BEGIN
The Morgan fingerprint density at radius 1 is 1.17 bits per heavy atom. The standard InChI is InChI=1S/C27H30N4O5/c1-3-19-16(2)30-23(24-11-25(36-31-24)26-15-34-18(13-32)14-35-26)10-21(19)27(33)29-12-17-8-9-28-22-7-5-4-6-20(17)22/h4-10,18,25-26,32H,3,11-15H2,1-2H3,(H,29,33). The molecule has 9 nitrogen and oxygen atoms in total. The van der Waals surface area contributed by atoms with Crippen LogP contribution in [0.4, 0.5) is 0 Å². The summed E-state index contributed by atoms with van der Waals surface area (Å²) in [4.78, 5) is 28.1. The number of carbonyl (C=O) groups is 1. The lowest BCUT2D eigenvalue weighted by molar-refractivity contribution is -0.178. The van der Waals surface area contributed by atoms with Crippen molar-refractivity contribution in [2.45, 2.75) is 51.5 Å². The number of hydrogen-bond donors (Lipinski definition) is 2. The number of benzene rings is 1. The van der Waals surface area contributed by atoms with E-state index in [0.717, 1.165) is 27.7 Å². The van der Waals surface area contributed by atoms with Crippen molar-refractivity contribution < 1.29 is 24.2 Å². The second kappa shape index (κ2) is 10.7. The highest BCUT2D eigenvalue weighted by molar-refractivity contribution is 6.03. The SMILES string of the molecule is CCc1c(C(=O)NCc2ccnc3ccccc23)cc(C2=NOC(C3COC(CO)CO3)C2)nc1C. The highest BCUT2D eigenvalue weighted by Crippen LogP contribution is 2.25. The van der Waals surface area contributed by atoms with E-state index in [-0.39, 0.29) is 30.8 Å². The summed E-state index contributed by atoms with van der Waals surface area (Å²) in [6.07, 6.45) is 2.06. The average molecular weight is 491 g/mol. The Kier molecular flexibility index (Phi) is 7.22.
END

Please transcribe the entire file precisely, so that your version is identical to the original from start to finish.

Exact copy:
The Morgan fingerprint density at radius 1 is 1.17 bits per heavy atom. The standard InChI is InChI=1S/C27H30N4O5/c1-3-19-16(2)30-23(24-11-25(36-31-24)26-15-34-18(13-32)14-35-26)10-21(19)27(33)29-12-17-8-9-28-22-7-5-4-6-20(17)22/h4-10,18,25-26,32H,3,11-15H2,1-2H3,(H,29,33). The molecule has 9 nitrogen and oxygen atoms in total. The van der Waals surface area contributed by atoms with Crippen LogP contribution in [0.4, 0.5) is 0 Å². The summed E-state index contributed by atoms with van der Waals surface area (Å²) in [4.78, 5) is 28.1. The number of carbonyl (C=O) groups is 1. The lowest BCUT2D eigenvalue weighted by molar-refractivity contribution is -0.178. The van der Waals surface area contributed by atoms with Crippen molar-refractivity contribution in [2.45, 2.75) is 51.5 Å². The number of hydrogen-bond donors (Lipinski definition) is 2. The number of benzene rings is 1. The van der Waals surface area contributed by atoms with E-state index in [0.717, 1.165) is 27.7 Å². The van der Waals surface area contributed by atoms with Crippen molar-refractivity contribution < 1.29 is 24.2 Å². The second kappa shape index (κ2) is 10.7. The highest BCUT2D eigenvalue weighted by molar-refractivity contribution is 6.03. The SMILES string of the molecule is CCc1c(C(=O)NCc2ccnc3ccccc23)cc(C2=NOC(C3COC(CO)CO3)C2)nc1C. The highest BCUT2D eigenvalue weighted by Crippen LogP contribution is 2.25. The van der Waals surface area contributed by atoms with E-state index in [-0.39, 0.29) is 30.8 Å². The summed E-state index contributed by atoms with van der Waals surface area (Å²) in [6.07, 6.45) is 2.06. The average molecular weight is 491 g/mol. The Kier molecular flexibility index (Phi) is 7.22.